Annotations

Annotations are notes or comments that are added to documents to flag information or to highlight items of interest for later reference. Although writing notes on printed documents is easy, the ability to "write" notes on electronic documents is often limited or unavailable. In WPF, however, an annotations system is provided to support sticky notes and highlights. Additionally, these annotations can be applied to documents hosted in the DocumentViewer control, as shown in the following figure.

Annotation styling

For more information, see Annotations Overview. For an introductory sample, see Document Serialization Sample.

Packaging

The WPF System.IO.Packaging APIs allow your applications to organize data, content, and resources into single, portable, easy-to-distribute, and easy-to-access ZIP documents. Digital signatures can be included to authenticate items that are contained in a package and to verify that the signed item was not tampered with or modified. You can also encrypt packages by using rights management in order to restrict access to protected information.

For more information, see Documents in Windows Presentation Foundation. For samples, see Packaging Samples.

Printing

The .NET Framework includes a printing subsystem that WPF augments with support for enhanced print system control. Printing enhancements include the following:

  • Real-time installation of remote print servers and queues.

  • Dynamic discovery of printer capabilities.

  • Dynamic setting of printer options.

  • Print job rerouting and reprioritizing.

XPS documents also have a key performance enhancement. The existing Microsoft Windows Graphics Device Interface (GDI) print path typically requires two conversions:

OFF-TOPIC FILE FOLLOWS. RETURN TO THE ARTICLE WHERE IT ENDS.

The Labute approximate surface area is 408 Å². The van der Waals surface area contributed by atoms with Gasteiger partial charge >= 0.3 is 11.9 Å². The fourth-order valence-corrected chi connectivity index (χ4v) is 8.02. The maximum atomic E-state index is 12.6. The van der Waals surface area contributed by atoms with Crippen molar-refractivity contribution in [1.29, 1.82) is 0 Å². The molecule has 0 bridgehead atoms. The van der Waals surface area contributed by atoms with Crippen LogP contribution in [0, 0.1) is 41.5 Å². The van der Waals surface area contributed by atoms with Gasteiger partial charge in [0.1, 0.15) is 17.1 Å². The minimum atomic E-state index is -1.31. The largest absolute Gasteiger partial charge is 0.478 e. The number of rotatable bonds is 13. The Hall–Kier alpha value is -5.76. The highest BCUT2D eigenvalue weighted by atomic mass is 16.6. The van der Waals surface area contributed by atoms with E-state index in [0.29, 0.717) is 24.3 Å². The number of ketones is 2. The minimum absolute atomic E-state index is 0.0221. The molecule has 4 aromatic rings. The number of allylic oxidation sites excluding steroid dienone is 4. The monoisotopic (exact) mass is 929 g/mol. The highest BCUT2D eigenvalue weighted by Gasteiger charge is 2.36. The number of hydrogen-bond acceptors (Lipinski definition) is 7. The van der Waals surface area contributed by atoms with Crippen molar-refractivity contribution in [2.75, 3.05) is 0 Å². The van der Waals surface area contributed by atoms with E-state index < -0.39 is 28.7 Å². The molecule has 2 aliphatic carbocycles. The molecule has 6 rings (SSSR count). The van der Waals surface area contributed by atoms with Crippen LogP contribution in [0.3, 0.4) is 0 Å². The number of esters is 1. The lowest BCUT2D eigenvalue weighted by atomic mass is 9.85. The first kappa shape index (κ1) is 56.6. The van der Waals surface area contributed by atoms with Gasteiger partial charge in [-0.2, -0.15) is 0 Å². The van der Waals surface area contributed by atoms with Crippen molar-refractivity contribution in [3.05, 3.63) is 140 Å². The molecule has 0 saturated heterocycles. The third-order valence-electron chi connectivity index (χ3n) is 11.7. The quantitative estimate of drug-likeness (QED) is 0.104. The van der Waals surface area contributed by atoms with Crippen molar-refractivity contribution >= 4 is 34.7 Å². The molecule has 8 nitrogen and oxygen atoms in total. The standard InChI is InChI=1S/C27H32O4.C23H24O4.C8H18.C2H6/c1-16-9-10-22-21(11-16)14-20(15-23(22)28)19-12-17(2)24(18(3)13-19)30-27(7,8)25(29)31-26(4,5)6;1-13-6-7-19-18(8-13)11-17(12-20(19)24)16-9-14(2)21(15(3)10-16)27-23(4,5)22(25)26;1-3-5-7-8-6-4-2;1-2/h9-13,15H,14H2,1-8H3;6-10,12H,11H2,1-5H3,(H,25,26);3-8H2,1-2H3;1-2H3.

• The first conversion of a document into a print processor format, such as Enhanced Metafile (EMF).

  • A second conversion into the page description language of the printer, such as Printer Control Language (PCL) or PostScript.

However, XPS documents avoid these conversions because one component of the XPS file format is a print processor language and a page description language. This support helps to reduce both spool file size and networked printer loads.

For more information, see Printing Overview. For an introductory sample, see Printing an XPS Document.

Up to this point, you've seen the core WPF building blocks for developing applications. You use the application model to host and deliver application content, which consists mainly of controls. To simplify the arrangement of controls in a UI, and to ensure the arrangement is maintained in the face of changes to window size and display settings, you use the WPF layout system. Because most applications allow users to interact with data, you use data binding to reduce the work of integrating your UI with data. To enhance the visual appearance of your application, you use the comprehensive range of graphics, animation, and media support provided by WPF. Finally, if your application operates over text and documents, you can use the WPF text, typography, document, annotation, packaging, and printing capabilities.

Often, though, the basics are not enough for creating and managing a truly distinct and visually stunning user experience. The standard WPF controls may not integrate with the desired appearance of your application. Data may not be displayed in the most effective way. Your application's overall user experience may not be suited to the default look and feel of Windows themes. In many ways, a presentation technology needs visual extensibility as much as any other kind of extensibility.

For this reason, WPF provides a variety of mechanisms for creating unique user experiences, including a rich content model for controls, triggers, control and data templates, styles, UI resources, and themes and skins.

Content Model

The main purpose of a majority of the WPF controls is to display content. In WPF, the type and number of items that can constitute the content of a control is referred to as the control's content model. Some controls can contain a single item and type of content; for example, the content of a TextBox is a string value that is assigned to the Text property. The following example sets the content of a TextBox.

<Window 
    xmlns="http://schemas.microsoft.com/winfx/2006/xaml/presentation"
    xmlns:x="http://schemas.microsoft.com/winfx/2006/xaml"
    x:Class="SDKSample.TextBoxContentWindow"
    Title="TextBox Content">


...


<TextBox Text="This is the content of a TextBox." />


...


</Window>

The following figure shows the result.

A TextBox control that contains text